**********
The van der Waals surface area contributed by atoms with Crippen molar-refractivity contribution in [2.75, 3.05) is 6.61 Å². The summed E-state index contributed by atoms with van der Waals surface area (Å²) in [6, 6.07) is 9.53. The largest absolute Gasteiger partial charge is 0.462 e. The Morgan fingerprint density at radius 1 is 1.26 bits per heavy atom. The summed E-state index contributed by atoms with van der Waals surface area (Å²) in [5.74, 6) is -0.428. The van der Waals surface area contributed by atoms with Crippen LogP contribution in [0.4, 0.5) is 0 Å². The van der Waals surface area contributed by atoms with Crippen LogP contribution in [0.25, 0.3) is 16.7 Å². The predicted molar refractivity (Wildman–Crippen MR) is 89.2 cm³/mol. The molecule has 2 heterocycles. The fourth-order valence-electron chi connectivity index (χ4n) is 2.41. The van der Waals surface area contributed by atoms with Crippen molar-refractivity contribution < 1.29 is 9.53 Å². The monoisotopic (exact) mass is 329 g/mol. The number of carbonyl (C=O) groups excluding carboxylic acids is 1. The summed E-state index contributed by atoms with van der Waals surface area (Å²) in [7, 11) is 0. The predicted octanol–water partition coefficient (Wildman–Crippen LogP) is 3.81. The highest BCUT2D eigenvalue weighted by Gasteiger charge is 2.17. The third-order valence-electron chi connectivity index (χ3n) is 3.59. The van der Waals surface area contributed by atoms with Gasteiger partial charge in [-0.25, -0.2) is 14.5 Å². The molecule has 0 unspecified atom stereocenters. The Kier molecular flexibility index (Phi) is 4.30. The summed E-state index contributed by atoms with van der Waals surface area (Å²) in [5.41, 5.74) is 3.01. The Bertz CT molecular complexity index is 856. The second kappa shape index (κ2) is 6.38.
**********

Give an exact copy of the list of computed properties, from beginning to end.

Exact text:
The van der Waals surface area contributed by atoms with Crippen molar-refractivity contribution in [2.75, 3.05) is 6.61 Å². The summed E-state index contributed by atoms with van der Waals surface area (Å²) in [6, 6.07) is 9.53. The largest absolute Gasteiger partial charge is 0.462 e. The Morgan fingerprint density at radius 1 is 1.26 bits per heavy atom. The summed E-state index contributed by atoms with van der Waals surface area (Å²) in [5.74, 6) is -0.428. The van der Waals surface area contributed by atoms with Crippen LogP contribution in [0.4, 0.5) is 0 Å². The van der Waals surface area contributed by atoms with Crippen LogP contribution in [0.25, 0.3) is 16.7 Å². The predicted molar refractivity (Wildman–Crippen MR) is 89.2 cm³/mol. The molecule has 2 heterocycles. The fourth-order valence-electron chi connectivity index (χ4n) is 2.41. The van der Waals surface area contributed by atoms with Crippen molar-refractivity contribution < 1.29 is 9.53 Å². The monoisotopic (exact) mass is 329 g/mol. The number of carbonyl (C=O) groups excluding carboxylic acids is 1. The summed E-state index contributed by atoms with van der Waals surface area (Å²) in [7, 11) is 0. The predicted octanol–water partition coefficient (Wildman–Crippen LogP) is 3.81. The highest BCUT2D eigenvalue weighted by Gasteiger charge is 2.17. The third-order valence-electron chi connectivity index (χ3n) is 3.59. The van der Waals surface area contributed by atoms with Gasteiger partial charge in [-0.25, -0.2) is 14.5 Å². The molecule has 0 unspecified atom stereocenters. The Kier molecular flexibility index (Phi) is 4.30. The summed E-state index contributed by atoms with van der Waals surface area (Å²) in [5.41, 5.74) is 3.01. The Bertz CT molecular complexity index is 856. The second kappa shape index (κ2) is 6.38.